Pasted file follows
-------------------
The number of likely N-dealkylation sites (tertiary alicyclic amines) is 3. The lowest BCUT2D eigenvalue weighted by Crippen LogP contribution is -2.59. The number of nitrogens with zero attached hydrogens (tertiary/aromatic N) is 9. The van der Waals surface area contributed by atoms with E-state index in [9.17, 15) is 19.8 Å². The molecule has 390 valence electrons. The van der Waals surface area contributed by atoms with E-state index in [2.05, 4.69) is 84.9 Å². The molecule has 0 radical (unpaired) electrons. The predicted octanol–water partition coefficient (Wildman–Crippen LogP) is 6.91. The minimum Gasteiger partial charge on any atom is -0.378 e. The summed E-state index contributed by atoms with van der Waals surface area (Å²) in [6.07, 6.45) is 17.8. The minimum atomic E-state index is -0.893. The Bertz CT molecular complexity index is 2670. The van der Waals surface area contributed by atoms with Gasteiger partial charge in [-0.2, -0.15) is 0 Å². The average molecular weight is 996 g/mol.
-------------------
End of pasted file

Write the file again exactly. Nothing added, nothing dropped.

The number of likely N-dealkylation sites (tertiary alicyclic amines) is 3. The lowest BCUT2D eigenvalue weighted by Crippen LogP contribution is -2.59. The number of nitrogens with zero attached hydrogens (tertiary/aromatic N) is 9. The van der Waals surface area contributed by atoms with E-state index in [9.17, 15) is 19.8 Å². The molecule has 390 valence electrons. The van der Waals surface area contributed by atoms with E-state index in [2.05, 4.69) is 84.9 Å². The molecule has 0 radical (unpaired) electrons. The predicted octanol–water partition coefficient (Wildman–Crippen LogP) is 6.91. The minimum Gasteiger partial charge on any atom is -0.378 e. The summed E-state index contributed by atoms with van der Waals surface area (Å²) in [6.07, 6.45) is 17.8. The minimum atomic E-state index is -0.893. The Bertz CT molecular complexity index is 2670. The van der Waals surface area contributed by atoms with Gasteiger partial charge in [-0.2, -0.15) is 0 Å². The average molecular weight is 996 g/mol.